Amen to ckeene: the name of the Web Deuce game is to scrape rapaciously but not get scraped: “See which of your friends are already on the network!…by giving your webmail username and password to our scraping bot, which will then proceed to impersonate you, log in and gut — er, import — your webmail contacts. For a more detailed description of how the process works, please see our terms of service, which prohibit you from the exact same thing to us.”

    How big do we think Fbook’s user base would be if people had to add their contacts by hand? Not so big.

    More on scraping, social, antisocial, and otherwise, in my scraping story in this month’s Wired.

  15. Simon Wardley

    Is Nick (please excuse the pun) up to some wicked and devilish posting with an item on the SaaS future followed in quick succession by a subtle caveat emptor on data portability?

    So as SaaS becomes more mainstream, I’m in agreement with Christopher Hoff and James Urquhart that at some point we are going to face a major security or resilience issue with a SaaS Vendor and a repeat of second sourcing lessons.

    Could 2008 turn out to be the year we start to realise that without portability we face being seduced by an almost irresistable proposition which comes with some serious handcuffs? Is this when we start to recognise that we really need choice and competitive utility markets in the SaaS or HaaS or X as a Service fields? This was my concern at oscon and web 2.0

    Of course unlike electricity where switching providers is simple, we have a relationship with our XaaS vendor as our data resides with them. However portability (why stop at data, with Haas vendors you need to port your code as well) is more than just open standards and APIs to transfer that data. They are necessary but not sufficient and as you hint at it’s a big and complex issue.

    There is no point in portability if you have no other provider to go to, or if not all the data is covered by the standard, or if the data is not interpreted or used in the same way. To solve this invariably requires multiple providers running the same XaaS system but no provider is ever going to hand over strategic control of their business to another. The only realistic way we are ever likely to have an ecosystem of providers with portability between them is if we end up with open source XaaS technology complying to open standards and providers competing on operational implementation.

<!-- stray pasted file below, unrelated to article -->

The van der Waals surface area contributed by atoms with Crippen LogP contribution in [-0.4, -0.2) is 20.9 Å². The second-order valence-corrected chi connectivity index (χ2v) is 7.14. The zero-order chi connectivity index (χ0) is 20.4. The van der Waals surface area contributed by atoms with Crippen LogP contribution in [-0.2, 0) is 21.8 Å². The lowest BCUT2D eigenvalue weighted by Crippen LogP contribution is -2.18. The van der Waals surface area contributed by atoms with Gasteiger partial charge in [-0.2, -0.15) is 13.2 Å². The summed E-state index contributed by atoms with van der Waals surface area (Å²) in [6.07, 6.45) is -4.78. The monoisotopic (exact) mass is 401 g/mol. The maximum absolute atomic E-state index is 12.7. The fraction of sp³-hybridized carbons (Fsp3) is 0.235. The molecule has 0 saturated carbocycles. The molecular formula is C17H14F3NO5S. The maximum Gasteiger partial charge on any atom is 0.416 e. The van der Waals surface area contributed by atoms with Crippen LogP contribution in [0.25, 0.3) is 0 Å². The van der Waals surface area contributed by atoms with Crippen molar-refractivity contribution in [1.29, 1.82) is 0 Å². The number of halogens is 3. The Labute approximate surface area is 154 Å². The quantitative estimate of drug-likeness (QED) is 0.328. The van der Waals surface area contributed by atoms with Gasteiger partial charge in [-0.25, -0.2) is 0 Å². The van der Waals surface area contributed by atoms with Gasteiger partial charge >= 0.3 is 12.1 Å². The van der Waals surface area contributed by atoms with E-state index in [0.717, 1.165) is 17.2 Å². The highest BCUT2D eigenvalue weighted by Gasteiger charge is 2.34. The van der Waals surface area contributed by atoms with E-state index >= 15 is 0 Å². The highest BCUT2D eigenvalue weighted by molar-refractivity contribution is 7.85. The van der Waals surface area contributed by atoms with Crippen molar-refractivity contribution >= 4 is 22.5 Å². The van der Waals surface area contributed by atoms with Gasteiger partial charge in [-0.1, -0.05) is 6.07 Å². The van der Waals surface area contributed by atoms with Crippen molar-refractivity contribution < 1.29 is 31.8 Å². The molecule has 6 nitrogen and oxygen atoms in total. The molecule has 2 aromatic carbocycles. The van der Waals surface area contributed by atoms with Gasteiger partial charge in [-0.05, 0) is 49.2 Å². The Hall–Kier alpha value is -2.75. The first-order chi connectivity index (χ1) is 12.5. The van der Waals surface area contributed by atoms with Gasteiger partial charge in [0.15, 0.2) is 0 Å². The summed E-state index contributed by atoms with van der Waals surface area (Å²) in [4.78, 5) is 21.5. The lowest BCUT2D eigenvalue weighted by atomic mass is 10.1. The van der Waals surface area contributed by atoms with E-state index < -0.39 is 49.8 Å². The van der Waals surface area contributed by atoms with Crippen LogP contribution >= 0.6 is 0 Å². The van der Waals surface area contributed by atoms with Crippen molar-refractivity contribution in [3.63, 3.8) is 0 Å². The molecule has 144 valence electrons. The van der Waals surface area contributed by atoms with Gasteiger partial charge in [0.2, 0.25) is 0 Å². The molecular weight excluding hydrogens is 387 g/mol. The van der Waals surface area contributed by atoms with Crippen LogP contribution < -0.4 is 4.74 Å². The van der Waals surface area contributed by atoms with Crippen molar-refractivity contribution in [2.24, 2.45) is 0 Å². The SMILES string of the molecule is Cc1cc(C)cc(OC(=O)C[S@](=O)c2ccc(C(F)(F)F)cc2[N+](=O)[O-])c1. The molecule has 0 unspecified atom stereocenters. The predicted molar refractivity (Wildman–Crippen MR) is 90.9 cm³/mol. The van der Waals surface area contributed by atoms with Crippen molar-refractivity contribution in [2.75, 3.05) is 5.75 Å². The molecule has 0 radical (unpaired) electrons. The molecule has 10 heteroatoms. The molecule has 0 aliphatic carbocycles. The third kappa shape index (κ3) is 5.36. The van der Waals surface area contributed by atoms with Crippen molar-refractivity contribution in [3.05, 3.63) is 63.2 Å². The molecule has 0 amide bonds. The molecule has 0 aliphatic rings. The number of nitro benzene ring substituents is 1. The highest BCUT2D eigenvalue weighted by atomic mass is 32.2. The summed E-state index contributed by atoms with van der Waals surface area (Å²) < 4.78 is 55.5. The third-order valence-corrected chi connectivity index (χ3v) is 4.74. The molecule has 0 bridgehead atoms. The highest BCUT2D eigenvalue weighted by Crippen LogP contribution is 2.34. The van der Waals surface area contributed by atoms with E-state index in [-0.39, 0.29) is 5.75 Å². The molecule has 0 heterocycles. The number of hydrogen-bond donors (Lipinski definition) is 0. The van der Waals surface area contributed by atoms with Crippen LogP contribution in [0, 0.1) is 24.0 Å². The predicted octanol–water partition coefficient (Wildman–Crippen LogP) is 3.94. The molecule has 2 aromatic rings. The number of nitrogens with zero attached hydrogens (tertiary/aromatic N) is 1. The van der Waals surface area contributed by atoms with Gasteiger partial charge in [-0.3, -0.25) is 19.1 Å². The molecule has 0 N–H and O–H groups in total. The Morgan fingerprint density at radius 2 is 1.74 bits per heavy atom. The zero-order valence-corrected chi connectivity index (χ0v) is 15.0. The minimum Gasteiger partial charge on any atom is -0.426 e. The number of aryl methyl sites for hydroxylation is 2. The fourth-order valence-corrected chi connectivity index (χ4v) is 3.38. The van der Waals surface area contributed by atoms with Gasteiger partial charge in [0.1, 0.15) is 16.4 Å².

But even that isn’t enough to ensure actual portability. Switching providers has got to be an easily achievable task, not buried in arcane concepts and obscurity.

    So could portability well turn out to be the real big issue of 2008? Well it’s going to be this year or the next, but then you already know that.

    Wonderful posts, can’t wait until the book arrives.

  16. benkepes

    Nick – I have to concur with Bob. What do people expect here – there is no compulsion to either sign up to Facebook or accept a friend request. You do it with the understanding that there are some benefits to be made, social or otherwise. Well sorry but publicly viewed information is just that – in the public domain and available to be scraped, mashed or rehashed in any number of ways.

    If Facebookers can’t handle the heat……